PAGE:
Let’s talk about the elephant in the room
Our nation has reached a point where just walking down the street is the most risky and courageous undertaking that one can perform. Once you go out into the street, there is no assurance that you will be able to return to your loved ones. No matter what mode of transportation you choose, such as a bus or a car, you are not protected. I was taken aback when I received some news about one of my students. He and his mother were driving home from school like they often did when their car collided with a rickshaw, killing one of the passengers. The chauffeur was able to flee the scene very quickly, but my student's mother was gravely injured. It was a traumatic experience for such a young boy like him to see such an occurrence unfold in front of his own eyes. The person who died could have been anybody, and it might have been someone you know. Every day, the number of accidents increases, and the worth of human life decreases.
Sometimes it does remind me of one of the dialogues of Spiderman II --‘Uncle Ben was killed that night for being the only one who did the right thing’. Bangladeshi street scenes are similar to this in terms of situation. Even if you are driving safely and, in your lane, you may be involved in an accident due to the negligence of another driver. Thousands of Uncle Ben is Somebody else's careless behavior resulted in these people's death. To make a safer road, how much blood must be shed?
According to a news report of The Daily Star which stated the road accident rates increased by 30%. In addition to reckless driving, a lack of skilled drivers, mental and physical illness in drivers, insufficient benefits for drivers, slow vehicular movement on highways and youths riding carelessly on motorbikes, an ineffective traffic management system, and a lack of awareness among the general public are all factors contributing to traffic fatalities and injuries.
If the management is tight, however, all of these issues will not be addressed for some time. What annoys me the most is that in our nation, there is no consequence for individuals who are guilty for their actions on the road. The vast majority of the time, drivers escape after murdering someone. Every attempt is made to bring justice to the victim's family, but all of it is in vain.
With each victim who escapes, it sends a message to the whole society that "it is alright to murder someone since no one else will come to haunt you." This is very hazardous, and sadly, this is the reality of the situation in the country. As a result, accidents are happening on the other hand culprits are moving freely without being punished.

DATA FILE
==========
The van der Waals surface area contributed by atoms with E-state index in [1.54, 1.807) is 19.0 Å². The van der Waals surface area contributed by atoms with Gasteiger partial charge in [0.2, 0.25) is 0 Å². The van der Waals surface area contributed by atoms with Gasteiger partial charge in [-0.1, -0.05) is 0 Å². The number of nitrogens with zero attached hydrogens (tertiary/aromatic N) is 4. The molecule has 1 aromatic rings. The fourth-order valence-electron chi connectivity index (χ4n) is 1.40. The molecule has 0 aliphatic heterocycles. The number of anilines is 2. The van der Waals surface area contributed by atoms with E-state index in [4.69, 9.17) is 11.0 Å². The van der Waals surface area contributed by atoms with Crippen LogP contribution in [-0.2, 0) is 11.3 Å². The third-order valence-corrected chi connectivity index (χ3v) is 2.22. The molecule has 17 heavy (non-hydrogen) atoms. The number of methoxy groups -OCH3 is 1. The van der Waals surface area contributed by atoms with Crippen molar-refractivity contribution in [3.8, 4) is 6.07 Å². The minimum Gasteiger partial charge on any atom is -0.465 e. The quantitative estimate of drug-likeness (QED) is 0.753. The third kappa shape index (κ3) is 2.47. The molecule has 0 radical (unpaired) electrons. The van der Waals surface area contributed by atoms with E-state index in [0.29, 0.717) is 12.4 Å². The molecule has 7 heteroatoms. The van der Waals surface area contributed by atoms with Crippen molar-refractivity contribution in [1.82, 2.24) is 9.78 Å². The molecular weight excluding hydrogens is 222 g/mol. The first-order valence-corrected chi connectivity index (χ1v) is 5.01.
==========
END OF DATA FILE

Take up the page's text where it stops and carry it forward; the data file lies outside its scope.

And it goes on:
Despite the government's stated goal of reducing road accidents by 20-25 percent by 2024 and 50 percent by 2030, the number of accidents in the nation has continued to rise over the last few years.
When it comes to following the rules of the road, motorcycles have a particularly difficult time. They indicate that time is more important than human lives by rushing to the destination with the passengers. Every member of the family is affected by even a little accident. No matter how sympathetic or empathic you are to the victim's family, you will never be able to replace the gap left by the death of a spouse, a daughter, or a son. It's impossible to fathom the anguish and misery endured by the families affected by such tragedies.
Despite this, traffic accidents are still being referred to as the elephant in the room. As a matter of fact, it should have been dealt with and resolved much sooner had it been given more priority. In reality, though, it is steadily increasing. Why has it been put off for so long?
Road accidents are still a severe problem, despite the fact that our communication system has undergone a major shift. Adequate driving instruction is essential, and law enforcement authorities should be harsher with those who breach the rules. To illustrate that no one is above the law, the perpetrators of these crimes should be punished.
The writer is a faculty member of a private school